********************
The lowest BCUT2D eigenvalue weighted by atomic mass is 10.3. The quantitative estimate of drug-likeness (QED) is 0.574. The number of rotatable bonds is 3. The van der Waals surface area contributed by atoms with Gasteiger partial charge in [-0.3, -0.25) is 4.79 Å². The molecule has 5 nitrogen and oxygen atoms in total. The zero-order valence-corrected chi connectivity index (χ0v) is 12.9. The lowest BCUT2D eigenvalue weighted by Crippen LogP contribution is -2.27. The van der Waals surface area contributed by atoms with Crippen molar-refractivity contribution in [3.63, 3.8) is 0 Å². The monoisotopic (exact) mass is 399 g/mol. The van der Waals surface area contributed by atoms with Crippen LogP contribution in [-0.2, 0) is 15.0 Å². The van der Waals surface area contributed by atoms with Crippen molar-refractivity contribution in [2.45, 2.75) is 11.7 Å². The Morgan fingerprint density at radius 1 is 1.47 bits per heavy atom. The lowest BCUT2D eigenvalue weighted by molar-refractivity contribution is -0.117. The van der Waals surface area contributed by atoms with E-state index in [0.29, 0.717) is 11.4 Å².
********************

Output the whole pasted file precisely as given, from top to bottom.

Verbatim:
The lowest BCUT2D eigenvalue weighted by atomic mass is 10.3. The quantitative estimate of drug-likeness (QED) is 0.574. The number of rotatable bonds is 3. The van der Waals surface area contributed by atoms with Gasteiger partial charge in [-0.3, -0.25) is 4.79 Å². The molecule has 5 nitrogen and oxygen atoms in total. The zero-order valence-corrected chi connectivity index (χ0v) is 12.9. The lowest BCUT2D eigenvalue weighted by Crippen LogP contribution is -2.27. The van der Waals surface area contributed by atoms with Crippen molar-refractivity contribution in [3.63, 3.8) is 0 Å². The monoisotopic (exact) mass is 399 g/mol. The van der Waals surface area contributed by atoms with Crippen LogP contribution in [-0.2, 0) is 15.0 Å². The van der Waals surface area contributed by atoms with Crippen molar-refractivity contribution in [2.45, 2.75) is 11.7 Å². The Morgan fingerprint density at radius 1 is 1.47 bits per heavy atom. The lowest BCUT2D eigenvalue weighted by molar-refractivity contribution is -0.117. The van der Waals surface area contributed by atoms with E-state index in [0.29, 0.717) is 11.4 Å².